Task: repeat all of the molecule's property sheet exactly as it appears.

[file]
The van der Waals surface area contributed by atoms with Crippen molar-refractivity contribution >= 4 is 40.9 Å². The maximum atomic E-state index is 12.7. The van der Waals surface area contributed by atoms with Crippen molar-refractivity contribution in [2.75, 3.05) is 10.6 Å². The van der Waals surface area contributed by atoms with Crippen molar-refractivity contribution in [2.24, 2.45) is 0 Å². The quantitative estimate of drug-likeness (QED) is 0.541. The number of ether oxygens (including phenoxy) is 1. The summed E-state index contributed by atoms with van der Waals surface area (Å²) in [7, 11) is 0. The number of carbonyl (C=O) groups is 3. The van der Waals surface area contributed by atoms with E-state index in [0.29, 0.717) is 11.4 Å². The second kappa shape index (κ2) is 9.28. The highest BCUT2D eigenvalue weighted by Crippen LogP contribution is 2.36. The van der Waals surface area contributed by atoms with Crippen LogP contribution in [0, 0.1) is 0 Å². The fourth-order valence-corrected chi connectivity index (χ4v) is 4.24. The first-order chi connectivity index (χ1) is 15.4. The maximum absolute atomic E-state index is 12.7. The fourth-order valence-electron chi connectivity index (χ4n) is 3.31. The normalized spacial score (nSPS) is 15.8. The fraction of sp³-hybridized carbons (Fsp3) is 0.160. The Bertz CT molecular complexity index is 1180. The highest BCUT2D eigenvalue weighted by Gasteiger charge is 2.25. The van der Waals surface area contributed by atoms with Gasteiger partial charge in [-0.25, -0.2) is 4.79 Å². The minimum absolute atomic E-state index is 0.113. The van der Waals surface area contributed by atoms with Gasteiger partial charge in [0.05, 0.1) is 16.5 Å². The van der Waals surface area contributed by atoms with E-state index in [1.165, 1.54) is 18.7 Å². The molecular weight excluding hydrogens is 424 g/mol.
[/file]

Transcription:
The van der Waals surface area contributed by atoms with Crippen molar-refractivity contribution >= 4 is 40.9 Å². The maximum atomic E-state index is 12.7. The van der Waals surface area contributed by atoms with Crippen molar-refractivity contribution in [2.75, 3.05) is 10.6 Å². The van der Waals surface area contributed by atoms with Crippen molar-refractivity contribution in [2.24, 2.45) is 0 Å². The quantitative estimate of drug-likeness (QED) is 0.541. The number of ether oxygens (including phenoxy) is 1. The summed E-state index contributed by atoms with van der Waals surface area (Å²) in [7, 11) is 0. The number of carbonyl (C=O) groups is 3. The van der Waals surface area contributed by atoms with E-state index in [0.29, 0.717) is 11.4 Å². The second kappa shape index (κ2) is 9.28. The highest BCUT2D eigenvalue weighted by Crippen LogP contribution is 2.36. The van der Waals surface area contributed by atoms with Crippen LogP contribution in [0, 0.1) is 0 Å². The fourth-order valence-corrected chi connectivity index (χ4v) is 4.24. The first-order chi connectivity index (χ1) is 15.4. The maximum absolute atomic E-state index is 12.7. The fourth-order valence-electron chi connectivity index (χ4n) is 3.31. The normalized spacial score (nSPS) is 15.8. The fraction of sp³-hybridized carbons (Fsp3) is 0.160. The Bertz CT molecular complexity index is 1180. The highest BCUT2D eigenvalue weighted by Gasteiger charge is 2.25. The van der Waals surface area contributed by atoms with Gasteiger partial charge in [-0.25, -0.2) is 4.79 Å². The minimum absolute atomic E-state index is 0.113. The van der Waals surface area contributed by atoms with Gasteiger partial charge in [0.05, 0.1) is 16.5 Å². The van der Waals surface area contributed by atoms with E-state index in [1.165, 1.54) is 18.7 Å². The molecular weight excluding hydrogens is 424 g/mol.